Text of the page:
Gambling is a type of entertainment in which you risk something valuable (like money or property) on an outcome that is determined at least partly by chance. It can include betting on sports events, card games, lottery or scratchcards, as well as betting with friends. Gambling can be addictive, and if you have a gambling disorder, it may cause serious problems in your life.
The most common types of treatment for gambling disorders are cognitive behavioral therapy and motivational interviewing. CBT helps you identify and change negative thoughts that fuel your gambling behavior, while motivational interviewing encourages you to make healthy changes. You can also find help in self-help groups for problem gamblers, such as Gamblers Anonymous.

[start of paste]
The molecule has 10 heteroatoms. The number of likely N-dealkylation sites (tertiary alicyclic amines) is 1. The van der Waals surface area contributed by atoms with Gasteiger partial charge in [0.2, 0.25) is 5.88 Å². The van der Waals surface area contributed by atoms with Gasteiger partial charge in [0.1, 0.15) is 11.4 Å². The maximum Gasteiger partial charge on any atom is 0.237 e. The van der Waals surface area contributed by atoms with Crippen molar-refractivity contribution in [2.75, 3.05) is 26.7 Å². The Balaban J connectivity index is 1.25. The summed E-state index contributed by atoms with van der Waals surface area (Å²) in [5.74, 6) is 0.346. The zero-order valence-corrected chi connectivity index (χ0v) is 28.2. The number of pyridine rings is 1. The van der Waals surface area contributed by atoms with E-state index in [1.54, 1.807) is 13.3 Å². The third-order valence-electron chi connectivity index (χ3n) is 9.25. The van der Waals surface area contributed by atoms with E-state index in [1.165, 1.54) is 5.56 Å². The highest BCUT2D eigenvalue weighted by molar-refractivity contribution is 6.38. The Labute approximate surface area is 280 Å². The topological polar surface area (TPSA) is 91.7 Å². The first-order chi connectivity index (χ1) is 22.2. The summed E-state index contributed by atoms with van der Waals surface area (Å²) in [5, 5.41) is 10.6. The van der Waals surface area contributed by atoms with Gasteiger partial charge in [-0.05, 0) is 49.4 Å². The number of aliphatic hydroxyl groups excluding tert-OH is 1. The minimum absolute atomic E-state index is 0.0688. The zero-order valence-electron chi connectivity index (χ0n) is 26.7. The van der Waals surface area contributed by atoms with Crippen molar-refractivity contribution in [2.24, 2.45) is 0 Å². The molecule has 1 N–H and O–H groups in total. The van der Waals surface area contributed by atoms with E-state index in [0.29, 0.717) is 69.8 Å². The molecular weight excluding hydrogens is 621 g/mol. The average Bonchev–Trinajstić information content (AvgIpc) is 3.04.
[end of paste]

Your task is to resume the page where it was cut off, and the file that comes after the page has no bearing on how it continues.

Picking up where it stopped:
A small number of people develop gambling disorders, which can be difficult to recognize and treat. The disorder can affect anyone, and it is more common in men than women. In addition, some people have a genetic predisposition to thrill-seeking behaviour and impulsivity. This can make them more likely to engage in risky activities, and it can be harder for them to control their impulses and weigh risks. Other risk factors include stress, trauma and social inequality. The disorder can begin in adolescence, and it tends to run in families.